Leaves - raw or cooked[1, 2, 4, 5, 7, 9, 12, 14, 33, 154]. When used in salads, they are rather bitter, though less so in the winter. Tender young leaves are considerably less bitter than older leaves[K]. The leaves are often blanched (by excluding light from the growing plant) before use[183]. This will make them less bitter, but they will also contain less vitamins and minerals[K]. A very nutritious food, 100g of the raw leaves contain about 2.7g. protein, 9.2g. carbohydrate, 187mg Calcium, 66mg phosphorus, 3.1mg iron, 76mg sodium, 397mg potassium, 36mg magnesium, 14000iu vitamin A, 0.19mg vitamin B1, 0.26mg vitamin B2, 35mg vitamin C[173]. Root - raw or cooked[5, 9, 12, 183]. Bitter. A turnip-like flavour[159]. Flowers - raw or cooked[102, 159]. A rather bitter flavour[K], the unopened flower buds can be used in fritters[183] and they can also be preserved in vinegar and used like capers[7]. Both the leaves and the roots are used to flavour herbal beers and soft drinks such as 'Dandelion and Burdock'[238]. The roots of 2 year old plants are harvested in the autumn, dried and roasted to make a very good coffee substitute[2, 4, 5, 12, 54, 159]. It is caffeine-free[213]. A pleasant tea is made from the flowers[12, 102]. They are also used to make wine - all green parts should be removed when making wine to prevent a bitter flavour[238]. The leaves and the roots can also be used to make tea.

Medicinal Uses



Plants For A Future can not take any responsibility for any adverse effects from the use of plants. Always seek advice from a professional before using a plant medicinally.

Aperient;  Cholagogue;  Depurative;  Diuretic;  Hepatic;  Hypoglycaemic;  Laxative;  Miscellany;  
Stomachic;  Tonic;  Warts.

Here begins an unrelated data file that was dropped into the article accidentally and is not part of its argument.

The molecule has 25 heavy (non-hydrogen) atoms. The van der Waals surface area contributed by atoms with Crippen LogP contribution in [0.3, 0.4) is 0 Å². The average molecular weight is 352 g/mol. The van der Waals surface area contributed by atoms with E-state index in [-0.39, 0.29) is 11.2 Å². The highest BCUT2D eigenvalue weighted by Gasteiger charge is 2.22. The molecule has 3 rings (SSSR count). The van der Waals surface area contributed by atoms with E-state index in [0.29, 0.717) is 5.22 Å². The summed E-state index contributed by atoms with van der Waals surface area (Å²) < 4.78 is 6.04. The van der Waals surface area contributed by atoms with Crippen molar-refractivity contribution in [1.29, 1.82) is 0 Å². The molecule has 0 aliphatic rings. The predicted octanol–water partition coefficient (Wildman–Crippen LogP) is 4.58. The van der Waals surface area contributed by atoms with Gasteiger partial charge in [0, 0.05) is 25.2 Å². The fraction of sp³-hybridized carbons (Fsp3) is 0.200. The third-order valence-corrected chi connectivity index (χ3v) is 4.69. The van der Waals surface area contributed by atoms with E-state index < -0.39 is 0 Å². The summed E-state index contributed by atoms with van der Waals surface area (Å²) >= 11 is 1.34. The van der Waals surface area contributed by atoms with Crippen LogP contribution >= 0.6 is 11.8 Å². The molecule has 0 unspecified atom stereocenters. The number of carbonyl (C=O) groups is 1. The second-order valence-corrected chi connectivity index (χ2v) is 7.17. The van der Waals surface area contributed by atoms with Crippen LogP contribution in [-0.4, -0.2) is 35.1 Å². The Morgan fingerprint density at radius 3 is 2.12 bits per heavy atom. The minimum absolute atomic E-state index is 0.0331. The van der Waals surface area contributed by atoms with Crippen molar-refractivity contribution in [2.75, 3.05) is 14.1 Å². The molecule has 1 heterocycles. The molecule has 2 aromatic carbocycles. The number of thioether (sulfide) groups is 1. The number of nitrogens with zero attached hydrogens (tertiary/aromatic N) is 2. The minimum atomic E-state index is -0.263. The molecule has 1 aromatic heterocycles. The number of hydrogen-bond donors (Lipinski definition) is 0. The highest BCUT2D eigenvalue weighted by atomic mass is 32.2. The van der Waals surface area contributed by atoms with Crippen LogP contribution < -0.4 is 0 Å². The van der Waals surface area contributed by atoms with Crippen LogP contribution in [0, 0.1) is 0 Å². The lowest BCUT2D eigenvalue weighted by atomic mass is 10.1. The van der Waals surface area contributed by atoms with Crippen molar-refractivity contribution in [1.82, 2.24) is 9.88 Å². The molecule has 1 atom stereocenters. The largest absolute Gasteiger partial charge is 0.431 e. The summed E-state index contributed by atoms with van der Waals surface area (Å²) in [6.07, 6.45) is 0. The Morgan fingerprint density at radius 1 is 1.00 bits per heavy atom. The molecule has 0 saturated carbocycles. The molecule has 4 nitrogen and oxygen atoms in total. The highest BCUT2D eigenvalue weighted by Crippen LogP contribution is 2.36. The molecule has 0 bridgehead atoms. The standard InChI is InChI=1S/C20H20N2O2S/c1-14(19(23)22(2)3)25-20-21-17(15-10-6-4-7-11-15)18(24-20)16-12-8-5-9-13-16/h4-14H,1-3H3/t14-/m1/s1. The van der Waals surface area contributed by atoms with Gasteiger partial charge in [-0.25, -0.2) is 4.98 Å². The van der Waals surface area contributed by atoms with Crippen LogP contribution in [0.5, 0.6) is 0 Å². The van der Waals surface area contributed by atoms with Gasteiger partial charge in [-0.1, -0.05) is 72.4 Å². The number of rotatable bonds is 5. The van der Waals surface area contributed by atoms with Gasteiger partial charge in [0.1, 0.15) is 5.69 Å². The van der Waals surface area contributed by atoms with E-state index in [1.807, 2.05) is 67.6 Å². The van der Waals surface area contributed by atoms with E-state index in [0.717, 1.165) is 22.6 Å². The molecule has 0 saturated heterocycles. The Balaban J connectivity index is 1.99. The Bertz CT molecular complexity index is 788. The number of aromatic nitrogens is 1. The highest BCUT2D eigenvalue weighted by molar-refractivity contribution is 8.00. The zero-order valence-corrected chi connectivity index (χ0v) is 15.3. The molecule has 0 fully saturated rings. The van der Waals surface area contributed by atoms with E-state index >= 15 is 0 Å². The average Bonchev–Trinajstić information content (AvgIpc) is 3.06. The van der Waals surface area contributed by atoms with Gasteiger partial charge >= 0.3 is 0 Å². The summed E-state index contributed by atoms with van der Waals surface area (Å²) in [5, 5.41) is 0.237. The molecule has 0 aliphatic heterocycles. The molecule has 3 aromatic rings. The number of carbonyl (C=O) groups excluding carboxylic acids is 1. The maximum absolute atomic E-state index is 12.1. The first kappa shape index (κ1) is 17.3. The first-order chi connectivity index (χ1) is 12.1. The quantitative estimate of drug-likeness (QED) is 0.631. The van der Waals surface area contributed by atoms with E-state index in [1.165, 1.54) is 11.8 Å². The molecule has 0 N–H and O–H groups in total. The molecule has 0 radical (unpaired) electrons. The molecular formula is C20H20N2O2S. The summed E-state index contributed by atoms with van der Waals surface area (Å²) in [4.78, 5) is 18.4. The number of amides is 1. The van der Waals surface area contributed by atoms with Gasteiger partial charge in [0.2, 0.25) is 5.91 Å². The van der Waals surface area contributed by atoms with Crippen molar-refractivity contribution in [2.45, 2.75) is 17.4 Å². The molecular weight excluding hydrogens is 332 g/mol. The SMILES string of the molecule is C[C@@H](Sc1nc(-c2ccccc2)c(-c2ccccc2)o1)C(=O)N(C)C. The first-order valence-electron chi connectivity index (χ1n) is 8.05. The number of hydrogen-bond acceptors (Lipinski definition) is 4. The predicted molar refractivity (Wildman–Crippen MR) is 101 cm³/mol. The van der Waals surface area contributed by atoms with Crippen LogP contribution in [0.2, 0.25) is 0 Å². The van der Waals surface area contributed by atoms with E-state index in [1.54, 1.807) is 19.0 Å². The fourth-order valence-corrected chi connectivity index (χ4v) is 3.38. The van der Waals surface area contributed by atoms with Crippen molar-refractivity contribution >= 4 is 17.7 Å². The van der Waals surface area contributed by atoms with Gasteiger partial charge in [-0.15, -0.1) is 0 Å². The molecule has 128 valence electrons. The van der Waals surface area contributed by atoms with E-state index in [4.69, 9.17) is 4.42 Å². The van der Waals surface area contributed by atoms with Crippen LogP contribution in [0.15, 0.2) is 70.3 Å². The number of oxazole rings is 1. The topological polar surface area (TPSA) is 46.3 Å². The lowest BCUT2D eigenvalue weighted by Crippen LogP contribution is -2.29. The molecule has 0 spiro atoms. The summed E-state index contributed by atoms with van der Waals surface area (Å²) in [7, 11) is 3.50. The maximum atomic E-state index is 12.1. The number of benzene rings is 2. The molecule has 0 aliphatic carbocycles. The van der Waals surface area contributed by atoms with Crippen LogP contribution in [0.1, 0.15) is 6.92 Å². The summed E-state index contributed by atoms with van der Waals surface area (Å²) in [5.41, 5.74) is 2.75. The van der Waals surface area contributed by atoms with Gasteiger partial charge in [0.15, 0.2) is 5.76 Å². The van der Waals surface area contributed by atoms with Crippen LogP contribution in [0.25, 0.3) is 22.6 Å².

The dandelion is a commonly used herbal remedy. It is especially effective and valuable as a diuretic because it contains high levels of potassium salts and therefore can replace the potassium that is lost from the body when diuretics are used[238]. All parts of the plant, but especially the root, are slightly aperient, cholagogue, depurative, strongly diuretic, hepatic, laxative, stomachic and tonic[4, 7, 9, 21, 54, 165, 176, 222, 238]. The root is also experimentally cholagogue, hypoglycaemic and a weak antibiotic against yeast infections[222]. The dried root has a weaker action[222]. The roots can be used fresh or dried and should be harvested in the autumn when 2 years old[4]. The leaves are harvested in the spring when the plant is in flower and can be dried for later use[9]. A tea can be made from the leaves or, more commonly, from the roots[213]. The plant is used internally in the treatment of gall bladder and urinary disorders, gallstones, jaundice, cirrhosis, dyspepsia with constipation, oedema associated with high blood pressure and heart weakness, chronic joint and skin complaints, gout, eczema and acne[238]. The plant has an antibacterial action, inhibiting the growth of Staphylococcus aureus, Pneumococci, Meningococci, Bacillus dysenteriae, B. typhi, C. diphtheriae, Proteus etc[176]. The latex contained in the plant sap can be used to remove corns, warts and verrucae[7]. The latex has a specific action on inflammations of the gall bladder and is also believed to remove stones in the liver[7]. A tea made from the leaves is laxative[222]. The German Commission E Monographs, a therapeutic guide to herbal medicine, approve Taraxacum officinale for dyspepsia, urnary tract infections, liver and gallbladder complaints, appetite loss (see [302] for critics of commission E).